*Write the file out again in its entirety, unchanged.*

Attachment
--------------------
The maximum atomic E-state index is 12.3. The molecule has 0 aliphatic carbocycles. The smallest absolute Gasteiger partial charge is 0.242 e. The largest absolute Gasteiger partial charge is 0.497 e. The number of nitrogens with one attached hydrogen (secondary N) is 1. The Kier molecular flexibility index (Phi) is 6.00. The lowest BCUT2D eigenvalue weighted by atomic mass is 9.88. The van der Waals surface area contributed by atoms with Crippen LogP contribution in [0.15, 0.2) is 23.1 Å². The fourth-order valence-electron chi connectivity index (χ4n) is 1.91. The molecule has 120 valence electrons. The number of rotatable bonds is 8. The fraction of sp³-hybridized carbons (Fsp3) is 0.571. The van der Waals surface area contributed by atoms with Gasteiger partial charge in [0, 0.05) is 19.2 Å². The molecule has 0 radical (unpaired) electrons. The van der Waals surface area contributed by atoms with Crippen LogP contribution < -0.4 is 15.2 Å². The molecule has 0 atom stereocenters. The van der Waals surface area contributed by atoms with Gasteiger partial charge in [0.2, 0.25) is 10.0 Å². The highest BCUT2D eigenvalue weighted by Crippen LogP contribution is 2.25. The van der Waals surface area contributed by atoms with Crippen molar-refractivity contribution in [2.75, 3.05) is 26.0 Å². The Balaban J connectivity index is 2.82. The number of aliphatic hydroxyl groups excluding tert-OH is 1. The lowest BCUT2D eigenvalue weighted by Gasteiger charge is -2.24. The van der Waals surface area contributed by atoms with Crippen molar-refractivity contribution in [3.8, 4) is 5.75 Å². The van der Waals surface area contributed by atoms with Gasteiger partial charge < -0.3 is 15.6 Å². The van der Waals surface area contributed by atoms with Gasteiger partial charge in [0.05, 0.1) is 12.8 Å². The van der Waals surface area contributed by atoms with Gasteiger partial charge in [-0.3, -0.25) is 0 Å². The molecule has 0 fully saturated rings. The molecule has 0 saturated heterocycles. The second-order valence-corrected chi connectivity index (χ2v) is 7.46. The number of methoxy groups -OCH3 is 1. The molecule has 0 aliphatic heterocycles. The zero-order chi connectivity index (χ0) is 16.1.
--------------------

The maximum atomic E-state index is 12.3. The molecule has 0 aliphatic carbocycles. The smallest absolute Gasteiger partial charge is 0.242 e. The largest absolute Gasteiger partial charge is 0.497 e. The number of nitrogens with one attached hydrogen (secondary N) is 1. The Kier molecular flexibility index (Phi) is 6.00. The lowest BCUT2D eigenvalue weighted by atomic mass is 9.88. The van der Waals surface area contributed by atoms with Crippen LogP contribution in [0.15, 0.2) is 23.1 Å². The fourth-order valence-electron chi connectivity index (χ4n) is 1.91. The molecule has 120 valence electrons. The number of rotatable bonds is 8. The fraction of sp³-hybridized carbons (Fsp3) is 0.571. The van der Waals surface area contributed by atoms with Gasteiger partial charge in [0, 0.05) is 19.2 Å². The molecule has 0 radical (unpaired) electrons. The van der Waals surface area contributed by atoms with Crippen LogP contribution < -0.4 is 15.2 Å². The molecule has 0 atom stereocenters. The van der Waals surface area contributed by atoms with Gasteiger partial charge in [0.2, 0.25) is 10.0 Å². The highest BCUT2D eigenvalue weighted by Crippen LogP contribution is 2.25. The van der Waals surface area contributed by atoms with Crippen molar-refractivity contribution in [2.75, 3.05) is 26.0 Å². The Balaban J connectivity index is 2.82. The number of aliphatic hydroxyl groups excluding tert-OH is 1. The lowest BCUT2D eigenvalue weighted by Gasteiger charge is -2.24. The van der Waals surface area contributed by atoms with Crippen molar-refractivity contribution in [3.8, 4) is 5.75 Å². The van der Waals surface area contributed by atoms with Gasteiger partial charge < -0.3 is 15.6 Å². The van der Waals surface area contributed by atoms with Gasteiger partial charge in [0.05, 0.1) is 12.8 Å². The van der Waals surface area contributed by atoms with Gasteiger partial charge in [-0.3, -0.25) is 0 Å². The molecule has 0 fully saturated rings. The molecule has 0 saturated heterocycles. The second-order valence-corrected chi connectivity index (χ2v) is 7.46. The number of methoxy groups -OCH3 is 1. The molecule has 0 aliphatic heterocycles. The zero-order chi connectivity index (χ0) is 16.1.